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In 1079 the Byzantine Emperor was defeated by the Seljuk Turks at the Battle of Manzikert and this led to some twenty years of near anarchy in the Empire. During this time various claimants to the Byzantine throne fought civil wars as the Turks began to conquer more and more territory in Asia Minor<ref> Angold, Michael The Byzantine Empire, 1025–1204 (London, Longman, 1997), p 56</ref>. The Empire became so weak that it seemed that the successor of the Roman state would soon collapse and be conquered by Seljuk Turks, Normans, and Bulgarians. However, beginning from the reign of Alexios I Comnenus there was a remarkable revival in the Byzantine Empire. When he inherited the Imperial diadem the Turks were, literally, almost at the gates of Byzantium and the Normans had invaded the Empire’s Balkan territories. Alexios I had managed to reconquer the coastline and west of Asia Minor and defended the Empire in its western possessions <ref>Angold, p 119</ref>. He had also inadvertently initiated the First Crusade when he sent ambassadors to Western Europe seeking military assistance. The Crusaders had established a series of Crusader states and these helped to improve the strategic situation for the Byzantines in the east <ref> Harris, Jonathan, Byzantium and the Crusades (London, Bloomsbury, 2014), p 113</ref>. Moreover, the Muslim states focused their attention on the Crusaders and tended to leave the Byzantines alone. Under Emperors John and Manuel, the Empire began to grow in strength and was the leading Christian power. However, there were continuing tensions between Orthodox and Latin Christianity after the schism in the Christian Church in 1054, while the Italian maritime Republics had begun to dominate the trade of the Byzantine territories <ref> Harris, p 203</ref>.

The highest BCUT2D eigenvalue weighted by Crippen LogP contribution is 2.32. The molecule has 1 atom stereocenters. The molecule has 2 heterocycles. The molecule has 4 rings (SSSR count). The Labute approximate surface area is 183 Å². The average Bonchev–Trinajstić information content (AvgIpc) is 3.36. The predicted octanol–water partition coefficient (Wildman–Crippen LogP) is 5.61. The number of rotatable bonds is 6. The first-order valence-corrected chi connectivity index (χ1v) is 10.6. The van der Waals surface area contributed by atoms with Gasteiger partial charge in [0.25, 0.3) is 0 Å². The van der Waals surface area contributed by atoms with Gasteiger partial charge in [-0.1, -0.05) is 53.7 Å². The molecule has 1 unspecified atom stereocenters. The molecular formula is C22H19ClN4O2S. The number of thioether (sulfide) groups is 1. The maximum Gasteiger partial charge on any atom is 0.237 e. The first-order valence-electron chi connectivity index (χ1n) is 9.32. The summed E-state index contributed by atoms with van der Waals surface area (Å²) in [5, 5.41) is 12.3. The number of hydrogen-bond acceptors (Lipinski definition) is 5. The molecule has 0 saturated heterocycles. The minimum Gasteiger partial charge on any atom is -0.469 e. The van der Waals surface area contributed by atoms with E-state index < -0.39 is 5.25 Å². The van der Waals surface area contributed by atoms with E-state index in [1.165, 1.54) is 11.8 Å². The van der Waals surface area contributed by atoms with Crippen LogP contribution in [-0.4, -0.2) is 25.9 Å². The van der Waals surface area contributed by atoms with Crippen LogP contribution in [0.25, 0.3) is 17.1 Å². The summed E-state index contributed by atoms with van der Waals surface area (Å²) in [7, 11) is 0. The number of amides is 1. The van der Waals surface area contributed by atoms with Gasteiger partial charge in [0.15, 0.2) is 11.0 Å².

[[File: Andronicus Three.png|200px|thumb|left|Details from the death of Andronicus I]
==The life of Andronicus==
The future Andronicus I was a grandson of the Emperor Alexios I and a cousin of Emperor Manuel. He was a handsome and a charismatic figure and was a capable general. However, he led a scandalous life and was quite irresistible to women. Andronicus was a great favorite of the public in Byzantium despite his many affairs and the seduction of countless noblewomen, including his own niece <ref>Norwich, John Julius, A history of Byzantium (volume iii, London, Penguin, 1996), p 116</ref>. He was forced into exile several times to avoid the wrath of the husbands and the families of the women he seduced and jilted. While in exile in Jerusalem he seduced the widow of the king and was forced to flee to Georgia. He became involved in a plot against Manuel and when it was detected he was lucky to escape with his life and was sentenced to exile on the Black Coast. However, his fortunes changed with the death of his cousin Emperor Manuel. His French wife became regent to his son and heir Alexios II. Manuel had been seen as too close to the West and many in Byzantium hated the Latin Christians, whom they viewed as barbarians. Moreover, they suspected that Maria was going to run the Empire in the interests of the West and the Italian city-states such as Venice. Andronicus saw an opportunity and he raised a rebellion and claimed to be saving the Empire and the Orthodox faith. He was able to become co-Emperor and dominated the Imperial government. He forced Alexios II to sign the death warrant for his own mother, Empress Maria and Andronicus later had the child-Emperor murdered<ref> Norwich, p 228</ref>.

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